Once, I thought I would teach High School English. Then, I realized that I loved kids, I loved helping them learn, but I do not enjoy paper work. So, I went back into the family business of trade shows and conferences. What I learned, I mean really implemented, is that logistics and methods are at least 50% of the education process.
A student learns nothing until s/he can do what s/he has been taught.
After you read Jeff’s blog, please read my example of how Conference Organizers can spur better implementation of what they are learning. It’s simple, and all events – from a meeting of nine board members to a humongous Annual – should use it. This is the big idea: during a session at a conference, attendees must teach concepts to other attendees.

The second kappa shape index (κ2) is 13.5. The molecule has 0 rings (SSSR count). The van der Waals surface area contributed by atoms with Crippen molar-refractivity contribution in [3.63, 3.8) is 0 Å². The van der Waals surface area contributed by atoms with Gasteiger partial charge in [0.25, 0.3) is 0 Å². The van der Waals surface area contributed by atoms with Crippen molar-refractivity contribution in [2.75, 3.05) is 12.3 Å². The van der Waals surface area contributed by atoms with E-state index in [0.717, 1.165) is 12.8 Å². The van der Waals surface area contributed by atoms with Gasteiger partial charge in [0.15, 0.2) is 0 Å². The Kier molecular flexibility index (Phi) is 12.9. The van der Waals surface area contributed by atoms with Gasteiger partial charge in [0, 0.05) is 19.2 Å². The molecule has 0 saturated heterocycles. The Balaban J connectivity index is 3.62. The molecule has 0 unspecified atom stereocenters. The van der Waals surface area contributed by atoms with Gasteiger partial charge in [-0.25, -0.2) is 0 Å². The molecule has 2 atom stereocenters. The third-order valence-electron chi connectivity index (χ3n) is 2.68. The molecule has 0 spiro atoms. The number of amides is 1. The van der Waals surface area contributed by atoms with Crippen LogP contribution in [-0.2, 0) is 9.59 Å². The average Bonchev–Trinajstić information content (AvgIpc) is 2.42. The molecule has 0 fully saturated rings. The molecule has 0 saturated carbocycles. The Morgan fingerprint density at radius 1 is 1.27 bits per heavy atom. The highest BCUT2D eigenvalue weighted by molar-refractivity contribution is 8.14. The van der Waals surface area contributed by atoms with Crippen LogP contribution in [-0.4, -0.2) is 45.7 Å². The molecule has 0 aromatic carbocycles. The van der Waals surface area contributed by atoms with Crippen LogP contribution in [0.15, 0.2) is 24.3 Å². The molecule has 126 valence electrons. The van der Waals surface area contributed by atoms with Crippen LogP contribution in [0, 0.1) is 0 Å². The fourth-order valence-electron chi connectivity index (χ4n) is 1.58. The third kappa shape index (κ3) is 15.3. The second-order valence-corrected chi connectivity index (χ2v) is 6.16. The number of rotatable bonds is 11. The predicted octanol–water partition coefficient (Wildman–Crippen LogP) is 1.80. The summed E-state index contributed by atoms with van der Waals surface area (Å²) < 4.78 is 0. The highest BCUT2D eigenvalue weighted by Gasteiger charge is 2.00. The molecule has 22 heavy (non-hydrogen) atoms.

How do students and teachers do that?
1. Give students a short and focused overview… and don’t try to teach everything about your topic!
2. Split the learners into small group sessions, and each group has one of three or four topics to discuss.
3. After each group discusses their topic, the groups split up.
4. Each small group member should huddle up with two or more people, each from other groups.
5. In the “huddle”, each person takes a few minutes to explain what s/he discussed in the first small group. All of the people in the “huddle” learn about the topics of the small groups they did not previously discuss.
This method causes each student to teach AND learn. Why? 90% of what someone must teach is retained. Less than 10% of what one hears will be utilized. This begs the question: why do we still have these gaudy, stadium-style general sessions at conferences? I don’t think it is because we learn. It’s for flashy fun… which is good, but not usually helpful. What do you think? You tell me in your comments.
So that I practice what I preach, follow the example… or call me so you and I can both learn from each other!